Innovations in the Boeing 7-Series

From 2004 through early 2010, Katherine Sopranos served as communications specialist with the Boeing Company. In this role, Katherine Sopranos oversaw public relations for such initiatives as 7-series multimedia outreach and the 787 Dreamliner Program.

In the 1940s, the aviation industry allocated model numbers in the 700s to represent jet aircraft. Airplane manufacturer Boeing responded to this announcement by selecting “707” as the name for its next aircraft, as company executives felt this title had more marketing value. The 707 had its first flight on December 20, 1957, a date that many credit as the beginning of the Jet Age.

The 707 remained the primary passenger jet aircraft through the 1960s and into the early 1970s. The 727 launched in 1963, and its ability to land on smaller runways helped it to break production records by the early 1980s. Focused on expanding customer seating and introducing the two-person cockpit, the 737 launched in 1969.

Boeing also stands out as the developer of the Jumbo Jet, a two-story behemoth that launched in 1969 and succeeded in making commercial air travel more affordable. The next major development in Boeing’s airplane design occurred in 1994, when the 777 appeared on commercial runways as the first commercial aircraft designed entirely on computers. In 2009, Boeing again brought innovation to the aircraft design industry with the fuel-efficient 787, whose plastic fuselage and attention to passenger comfort has already led to high demand.


The Boeing 787 Dreamliner

An experienced corporate communications manager, Katherine Sopranos has served with The Northern Trust Company, the Tribune Company, and The Boeing Company. Katherine Sopranos’ accomplishments at Boeing included overseeing public relations and strategic communications for the 787 Dreamliner.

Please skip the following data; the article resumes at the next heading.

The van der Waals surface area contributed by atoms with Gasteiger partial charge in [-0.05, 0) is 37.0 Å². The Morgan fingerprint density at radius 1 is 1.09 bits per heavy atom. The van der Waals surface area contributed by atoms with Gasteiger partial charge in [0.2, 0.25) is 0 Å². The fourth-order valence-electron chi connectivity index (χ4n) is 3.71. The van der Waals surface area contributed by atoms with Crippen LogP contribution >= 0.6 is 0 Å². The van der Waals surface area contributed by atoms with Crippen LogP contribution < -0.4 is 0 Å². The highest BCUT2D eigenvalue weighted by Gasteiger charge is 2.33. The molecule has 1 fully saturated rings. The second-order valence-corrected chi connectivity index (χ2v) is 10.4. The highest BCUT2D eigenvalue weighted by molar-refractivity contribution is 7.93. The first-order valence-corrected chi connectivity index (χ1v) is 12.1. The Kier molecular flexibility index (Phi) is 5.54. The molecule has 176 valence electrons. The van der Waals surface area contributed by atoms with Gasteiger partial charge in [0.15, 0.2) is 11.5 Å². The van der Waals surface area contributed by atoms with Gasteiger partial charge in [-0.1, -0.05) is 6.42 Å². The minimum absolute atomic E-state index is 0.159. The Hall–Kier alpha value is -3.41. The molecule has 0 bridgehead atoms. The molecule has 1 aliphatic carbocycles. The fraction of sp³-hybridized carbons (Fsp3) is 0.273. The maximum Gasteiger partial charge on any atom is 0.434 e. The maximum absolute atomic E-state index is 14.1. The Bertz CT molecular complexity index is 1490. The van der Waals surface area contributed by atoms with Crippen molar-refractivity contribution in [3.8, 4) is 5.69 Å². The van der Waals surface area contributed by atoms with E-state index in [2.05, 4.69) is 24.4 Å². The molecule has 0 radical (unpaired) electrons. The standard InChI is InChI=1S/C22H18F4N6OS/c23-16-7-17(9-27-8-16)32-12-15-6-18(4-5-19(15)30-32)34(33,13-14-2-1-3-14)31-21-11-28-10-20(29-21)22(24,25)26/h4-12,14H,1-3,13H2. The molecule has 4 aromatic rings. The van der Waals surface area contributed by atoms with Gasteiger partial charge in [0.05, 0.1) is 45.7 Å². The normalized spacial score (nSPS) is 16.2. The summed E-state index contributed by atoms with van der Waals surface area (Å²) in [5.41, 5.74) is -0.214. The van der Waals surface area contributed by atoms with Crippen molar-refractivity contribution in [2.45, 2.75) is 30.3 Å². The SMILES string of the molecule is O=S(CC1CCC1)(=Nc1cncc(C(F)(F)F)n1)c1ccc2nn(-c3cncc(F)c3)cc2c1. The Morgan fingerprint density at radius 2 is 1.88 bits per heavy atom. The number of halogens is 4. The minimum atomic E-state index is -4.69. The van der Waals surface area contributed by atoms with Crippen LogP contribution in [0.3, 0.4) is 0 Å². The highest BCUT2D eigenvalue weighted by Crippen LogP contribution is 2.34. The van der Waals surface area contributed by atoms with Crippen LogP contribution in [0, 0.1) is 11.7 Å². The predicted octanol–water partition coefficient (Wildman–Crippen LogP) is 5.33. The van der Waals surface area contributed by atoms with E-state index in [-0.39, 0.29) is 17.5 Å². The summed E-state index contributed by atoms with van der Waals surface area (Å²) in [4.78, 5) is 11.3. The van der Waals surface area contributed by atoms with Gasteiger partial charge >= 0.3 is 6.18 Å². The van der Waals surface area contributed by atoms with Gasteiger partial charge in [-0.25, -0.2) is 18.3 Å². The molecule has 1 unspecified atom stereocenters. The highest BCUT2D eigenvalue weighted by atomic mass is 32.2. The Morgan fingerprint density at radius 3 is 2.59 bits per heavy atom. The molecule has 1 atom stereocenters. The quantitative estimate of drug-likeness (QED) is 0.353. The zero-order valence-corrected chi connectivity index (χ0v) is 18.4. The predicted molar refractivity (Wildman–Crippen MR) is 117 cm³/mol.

Introduced in 2004, the 787 Dreamliner was created to meet the needs of the modern aviation industry. Over the past decade, these planes have completed more than 160,000 revenue flights for over 20 million passengers. Using state-of-the-art technology, the 787 Dreamliner reduces its environmental impact by using 20 percent less fuel than similar-sized aircraft and lowers waste by manufacturing the fuselage as a single section. Additionally, the onboard health-monitoring system ensures that the plane regularly checks itself and reports any problems.

Another main component of the 787 Dreamliner’s mission is customer satisfaction. The planes, depending on the model, can carry up to 323 passengers and travel up to 7,020 nautical miles. The innovative engines from General Electric and Rolls-Royce enable the planes to travel at Mach 0.85, which equals the top speed of the fastest twin-aisle airplanes. Moreover, its interior features a higher humidity than similar aircraft, creating a more comfortable trip for passengers.